A Love Letter Of Sorts
by Nicole Freire
I was born in Sacramento, the State Capitol of our gorgeous (and now just as broke as me!) state of California.
Here's what I remember about Sacramento from the 12 years I spent there. Trees. Big trees. Trees lining every street. Leaf piles big enough to jump into.
You know what else I remember? How freezing cold it was in the winter. Cold enough that even with the wall heater on, our little house was cold. I'd yell for my Dad in the middle of the night and he'd bring me his big black wool coat, the one he wore during the year he spent in Georgia doing Army officer training. Even with the coat over me I was cold.
You know what else I remember? The heat. Oh my god, the HEAT. Summers in Sacramento are not known for much else. Unrelenting, mind stultifying, way up into the high 100's, heat. Heat that didn't break at night. Nothing like lying on your bed at 1:00am sweating because it's 106 degrees and trying to find a cool spot on your pillow because there is none.
My parents drove a dark blue Volvo sedan. No air conditioning. A dark blue Volvo in the summer heat of Sacramento feels like an oven. My sister and I would sit in the back seat, trying not to touch the metal seatbelt buckles. The windows in the front would be rolled down, of course, so that the hot dry wind could blow around the car.
And the mosquitos! I almost forgot about them. I'd get bitten so much during the summer because I was a tasty small child and the welts on my legs looked awful. Please, bring on the calamine lotion! Mosquitos, ugh. Also, lots of black flies.
Also, I had to walk to school. In the snow. Ok, no snow, but I did walk.
When I was 12, we moved to Santa Maria. This is what I remember. No trees. And lots of wind. There wasn't much else. It was cold in the winter, lots of rain (which I hate), but not freezing. It was warm in the summer. Not the soul-sucking heat of Sacramento, but warm. It always broke at night because of the wind. Oh my god, the WIND. Always windy. Windy windy windy. Why? I have no idea. Something to do with a valley and God cursing the land.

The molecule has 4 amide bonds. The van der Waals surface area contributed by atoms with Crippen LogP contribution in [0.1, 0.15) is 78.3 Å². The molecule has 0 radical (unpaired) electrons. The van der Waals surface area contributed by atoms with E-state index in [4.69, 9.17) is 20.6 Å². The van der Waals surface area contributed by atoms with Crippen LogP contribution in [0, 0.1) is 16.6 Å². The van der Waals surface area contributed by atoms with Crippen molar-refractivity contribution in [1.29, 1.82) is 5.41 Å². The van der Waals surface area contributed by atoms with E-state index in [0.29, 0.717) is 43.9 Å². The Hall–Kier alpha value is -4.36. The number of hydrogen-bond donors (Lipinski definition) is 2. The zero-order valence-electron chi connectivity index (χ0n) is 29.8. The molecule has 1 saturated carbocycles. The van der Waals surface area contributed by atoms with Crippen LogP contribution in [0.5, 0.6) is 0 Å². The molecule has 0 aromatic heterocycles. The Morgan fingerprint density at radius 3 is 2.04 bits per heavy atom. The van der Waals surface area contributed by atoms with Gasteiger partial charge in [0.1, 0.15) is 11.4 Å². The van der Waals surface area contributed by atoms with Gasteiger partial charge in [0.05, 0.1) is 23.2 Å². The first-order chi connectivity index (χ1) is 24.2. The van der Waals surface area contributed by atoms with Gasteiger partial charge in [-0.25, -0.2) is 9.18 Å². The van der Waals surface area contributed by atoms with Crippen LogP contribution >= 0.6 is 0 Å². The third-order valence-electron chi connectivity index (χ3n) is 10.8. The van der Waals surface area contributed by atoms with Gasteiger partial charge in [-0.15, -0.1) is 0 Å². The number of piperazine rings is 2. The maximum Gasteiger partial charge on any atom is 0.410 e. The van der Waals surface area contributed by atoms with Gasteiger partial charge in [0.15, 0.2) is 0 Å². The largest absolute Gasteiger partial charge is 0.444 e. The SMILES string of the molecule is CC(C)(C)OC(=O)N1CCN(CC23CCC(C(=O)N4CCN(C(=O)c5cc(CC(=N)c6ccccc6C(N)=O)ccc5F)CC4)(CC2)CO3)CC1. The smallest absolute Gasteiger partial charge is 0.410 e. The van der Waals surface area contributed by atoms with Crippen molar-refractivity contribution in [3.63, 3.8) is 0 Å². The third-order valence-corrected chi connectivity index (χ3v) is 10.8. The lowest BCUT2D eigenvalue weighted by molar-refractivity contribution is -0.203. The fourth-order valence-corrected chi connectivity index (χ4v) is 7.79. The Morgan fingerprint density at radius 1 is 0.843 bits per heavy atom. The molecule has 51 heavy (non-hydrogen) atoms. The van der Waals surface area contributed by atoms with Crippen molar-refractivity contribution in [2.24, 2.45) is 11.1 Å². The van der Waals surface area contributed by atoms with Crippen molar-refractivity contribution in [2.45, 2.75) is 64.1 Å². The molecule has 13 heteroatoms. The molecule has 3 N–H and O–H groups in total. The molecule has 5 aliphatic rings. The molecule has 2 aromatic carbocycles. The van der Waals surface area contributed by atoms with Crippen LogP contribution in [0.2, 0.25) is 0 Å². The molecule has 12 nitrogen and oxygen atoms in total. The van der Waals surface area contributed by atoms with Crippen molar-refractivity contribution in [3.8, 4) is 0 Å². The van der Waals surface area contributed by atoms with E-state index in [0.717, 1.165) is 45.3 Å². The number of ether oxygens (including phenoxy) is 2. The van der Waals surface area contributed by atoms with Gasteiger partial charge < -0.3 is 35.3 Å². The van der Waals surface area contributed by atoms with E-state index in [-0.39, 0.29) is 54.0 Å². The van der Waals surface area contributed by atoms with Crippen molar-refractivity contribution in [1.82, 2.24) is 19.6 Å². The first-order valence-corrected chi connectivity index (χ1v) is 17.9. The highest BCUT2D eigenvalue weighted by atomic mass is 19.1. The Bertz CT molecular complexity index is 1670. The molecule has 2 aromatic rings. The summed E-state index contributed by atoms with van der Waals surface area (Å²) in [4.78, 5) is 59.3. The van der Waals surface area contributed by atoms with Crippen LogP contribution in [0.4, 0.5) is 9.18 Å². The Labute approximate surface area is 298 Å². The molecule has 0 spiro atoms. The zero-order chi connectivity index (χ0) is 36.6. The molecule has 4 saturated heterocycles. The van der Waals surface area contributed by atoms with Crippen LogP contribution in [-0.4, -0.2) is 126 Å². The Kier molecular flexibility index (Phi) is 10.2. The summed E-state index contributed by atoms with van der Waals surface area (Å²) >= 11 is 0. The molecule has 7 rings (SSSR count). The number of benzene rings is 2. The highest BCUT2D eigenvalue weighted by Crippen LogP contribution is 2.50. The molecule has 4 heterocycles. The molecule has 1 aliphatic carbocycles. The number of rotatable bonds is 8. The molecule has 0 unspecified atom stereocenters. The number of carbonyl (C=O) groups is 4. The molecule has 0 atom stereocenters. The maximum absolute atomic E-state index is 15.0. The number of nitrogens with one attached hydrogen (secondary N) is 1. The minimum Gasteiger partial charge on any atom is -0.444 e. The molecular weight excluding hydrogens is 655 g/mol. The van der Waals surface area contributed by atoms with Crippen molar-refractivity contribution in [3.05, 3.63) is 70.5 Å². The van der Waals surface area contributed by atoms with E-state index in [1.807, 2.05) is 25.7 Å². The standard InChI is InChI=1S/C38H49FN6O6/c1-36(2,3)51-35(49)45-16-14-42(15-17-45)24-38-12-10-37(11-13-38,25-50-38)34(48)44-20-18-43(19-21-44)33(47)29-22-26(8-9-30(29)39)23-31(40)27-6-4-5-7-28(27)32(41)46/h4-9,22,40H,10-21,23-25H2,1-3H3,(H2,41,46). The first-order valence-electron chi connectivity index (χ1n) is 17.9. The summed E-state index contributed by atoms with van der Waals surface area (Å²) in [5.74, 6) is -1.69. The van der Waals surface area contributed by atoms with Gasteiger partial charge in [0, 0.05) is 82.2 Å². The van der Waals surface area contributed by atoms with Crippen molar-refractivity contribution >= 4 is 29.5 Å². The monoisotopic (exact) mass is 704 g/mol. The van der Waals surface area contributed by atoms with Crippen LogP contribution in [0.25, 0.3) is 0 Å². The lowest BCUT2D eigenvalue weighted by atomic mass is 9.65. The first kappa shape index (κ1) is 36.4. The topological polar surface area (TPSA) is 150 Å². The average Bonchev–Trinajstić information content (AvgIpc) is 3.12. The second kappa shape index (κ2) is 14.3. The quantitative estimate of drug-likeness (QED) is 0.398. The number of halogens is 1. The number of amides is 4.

Sometimes I think the City of Santa Maria should just start advertising that fact. Instead of trying to capitalize on the fact that there are vineyards and ranches and strawberries around, they should just put up signs that say, "Welcome to Santa Maria! We have wind!"
When I was 20, I lit out for the big city. No, not Los Angeles, the other big city in our golden state. The one with really good food. San Francisco. Stayed there for almost ten years. I graduated from college, got married, got divorced, got married, had a baby and ate unseemly amounts of dim sum. Lived in tiny cute apartments, rode the bus, rode the train, went out for brunch, went out for just about everything. I lived in the lower Haight before it was cool and worked in China Basin before the words dot com had even been invented.
I do fondly remember the fog, the hills, the little theaters that would only show French movies, dim sum, and working in the financial district.
Ok, not working in the financial district. Working in the financial district was one of the worst jobs I ever had. I had to wear a suit every day, heels, and pantyhose. It wasn't the outfit that I disliked - although it is my firm belief that pantyhose were invented by the devil. It was that I have never felt more like a fish out of water. Luckily, the financial district felt the same way and I only lasted 90 days, long enough to know that I am not a financial district type of woman.
In San Francisco I got to indulge my penchant for scarves and jackets. I had a great hairdresser downtown and could go have afternoon tea at one of the fancy hotels. I could go to Japantown and buy pink pens with Hello Kitty charms dangling from the ends. I could go and have dim sum way out in the Sunset. I could parallel park with the best of them.
There was an entire year I spent hanging around in pool halls, playing darts and playing pool and smoking cigarettes. Inside! Heck, you could smoke at the bar and the bartenders didn't even blink. I would go to the tea gardens in Golden Gate Park and eat spicy rice crackers. I could have dim sum. God, do I love dim sum.
But no city or town ever felt like home. Santa Barbara does. Santa Barbara, I love you. I really love you. I love your almost perfect weather. When I leave work in the afternoon and drive towards the mountains, each time I think to myself, god, those are beautiful. How lucky I am to see them.